With the baseball season over, it’s time to bring you the 2nd Fang’s Bites Awards for broadcasting. You can see what transpired last year.
This will deal with the national partners, not local. Some of the choices will be obvious, some might not. Let’s get to this so we can bring the season to a close.
Once again, this is just Best and Worst, it’s not a competition, so please, no betting.
Starting from the top:
The Vin Scully Award for Best Play-by-Play: Brian Anderson of TBS. I’ve seen him call play-by-play very well for the Milwaukee Brewers on Fox Sports Wisconsin and over the last three seasons, he’s picked up a nice gig with TBS. This season, he got more work on Sunday Afternoon Baseball after Turner Sports got rid of Chip Caray after last year’s disastrous performance in the ALDS and NLCS. Brian called the bulk of the work for TBS on Sunday afternoons and he got the assignment for the Philadelphia-Cincinnati series and called the historic Roy Halladay no-hitter. Brian was on top of the game and allowed the moment to breathe as the no-no was about to be achieved. Great job by Brian and I hope to see him get more recognition down the line.
Honorable mentions: Dan Shulman and Dave O’Brien, ESPN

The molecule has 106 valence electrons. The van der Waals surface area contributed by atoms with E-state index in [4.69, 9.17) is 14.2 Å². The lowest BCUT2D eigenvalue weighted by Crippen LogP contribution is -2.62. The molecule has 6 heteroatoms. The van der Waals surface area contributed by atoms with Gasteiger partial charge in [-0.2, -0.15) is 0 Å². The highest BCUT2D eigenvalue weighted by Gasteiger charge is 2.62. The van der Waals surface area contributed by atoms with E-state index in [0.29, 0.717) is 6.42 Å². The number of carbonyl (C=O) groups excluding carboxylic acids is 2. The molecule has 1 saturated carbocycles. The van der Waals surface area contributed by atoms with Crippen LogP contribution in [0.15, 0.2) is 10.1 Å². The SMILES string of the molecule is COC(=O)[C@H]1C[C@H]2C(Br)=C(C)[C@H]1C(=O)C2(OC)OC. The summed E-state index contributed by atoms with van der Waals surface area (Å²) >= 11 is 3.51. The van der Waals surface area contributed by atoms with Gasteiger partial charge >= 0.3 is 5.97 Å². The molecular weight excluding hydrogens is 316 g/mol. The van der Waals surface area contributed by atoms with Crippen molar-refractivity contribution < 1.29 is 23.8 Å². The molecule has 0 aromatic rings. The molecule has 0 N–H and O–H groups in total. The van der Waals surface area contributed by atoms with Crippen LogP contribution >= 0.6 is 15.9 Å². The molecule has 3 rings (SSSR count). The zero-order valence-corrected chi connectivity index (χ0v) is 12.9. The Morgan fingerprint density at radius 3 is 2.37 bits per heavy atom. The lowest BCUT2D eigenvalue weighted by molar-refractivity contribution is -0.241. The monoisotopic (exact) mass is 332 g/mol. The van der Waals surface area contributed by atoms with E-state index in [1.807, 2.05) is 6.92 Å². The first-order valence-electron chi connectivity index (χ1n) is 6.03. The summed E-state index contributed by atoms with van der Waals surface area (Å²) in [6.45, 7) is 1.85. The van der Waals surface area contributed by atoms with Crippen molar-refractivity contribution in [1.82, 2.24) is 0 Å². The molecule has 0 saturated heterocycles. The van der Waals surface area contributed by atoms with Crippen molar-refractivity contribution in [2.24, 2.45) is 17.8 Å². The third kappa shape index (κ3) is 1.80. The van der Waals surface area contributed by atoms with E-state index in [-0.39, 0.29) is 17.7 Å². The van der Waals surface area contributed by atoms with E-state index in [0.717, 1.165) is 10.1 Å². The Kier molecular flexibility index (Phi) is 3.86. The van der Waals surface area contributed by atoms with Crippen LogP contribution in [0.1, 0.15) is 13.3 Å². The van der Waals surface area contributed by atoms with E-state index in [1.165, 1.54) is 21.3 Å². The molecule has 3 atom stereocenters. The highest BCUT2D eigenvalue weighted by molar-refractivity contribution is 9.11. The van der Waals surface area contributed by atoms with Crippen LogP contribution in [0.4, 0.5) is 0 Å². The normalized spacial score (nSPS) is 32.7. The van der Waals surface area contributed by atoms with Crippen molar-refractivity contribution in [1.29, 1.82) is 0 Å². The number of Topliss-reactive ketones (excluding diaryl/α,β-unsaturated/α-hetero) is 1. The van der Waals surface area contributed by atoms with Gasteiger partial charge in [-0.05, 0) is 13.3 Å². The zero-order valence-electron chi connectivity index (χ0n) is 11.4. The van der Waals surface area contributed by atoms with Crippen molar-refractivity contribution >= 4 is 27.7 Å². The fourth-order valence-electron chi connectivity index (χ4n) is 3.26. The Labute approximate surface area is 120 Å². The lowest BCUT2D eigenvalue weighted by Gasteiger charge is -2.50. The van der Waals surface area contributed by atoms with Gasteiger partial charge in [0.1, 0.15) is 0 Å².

Best Game Analyst: Ron Darling, TBS. Mets fans know what the country is beginning to discover, that Darling is a very good analyst. Teamed with Keith Hernandez on SNY for the Mets, Darling has become very strong in the booth and during the postseason, he was teamed mostly with John Smoltz. They worked well off each other and were on top of trends. Darling also worked solo for TBS during the regular season and came off quite impressively. Having him on the top games is just right. And he would be a fine candidate to replace Tim McCarver if Fox ever got bold and took him off its package.
Honorable mention: Jim Kaat, MLB Network
Best Debut: John Smoltz, MLB Network and TBS. Even though he has yet to officially retire, John Smoltz has just about committed his time to being a TV analyst. And whether it’s working with Bob Costas on MLB Network or Ernie Johnson on Braves games on Peachtree TV, Smoltz has proven to be as close to being a natural in the booth. He is not afraid to express his opinion or state when a player has to step up. Normally, it takes an analyst two or three years to form strong opinions, but Smoltz has done that almost immediately. He and Ron Darling played off one another quite well during the postseason and I wouldn’t mind seeing them back together next season. And Smoltz is definitely another candidate to replace McCarver or even Joe Morgan on ESPN. He’s that good.
Honorable mention: Ernie Johnson, TBS.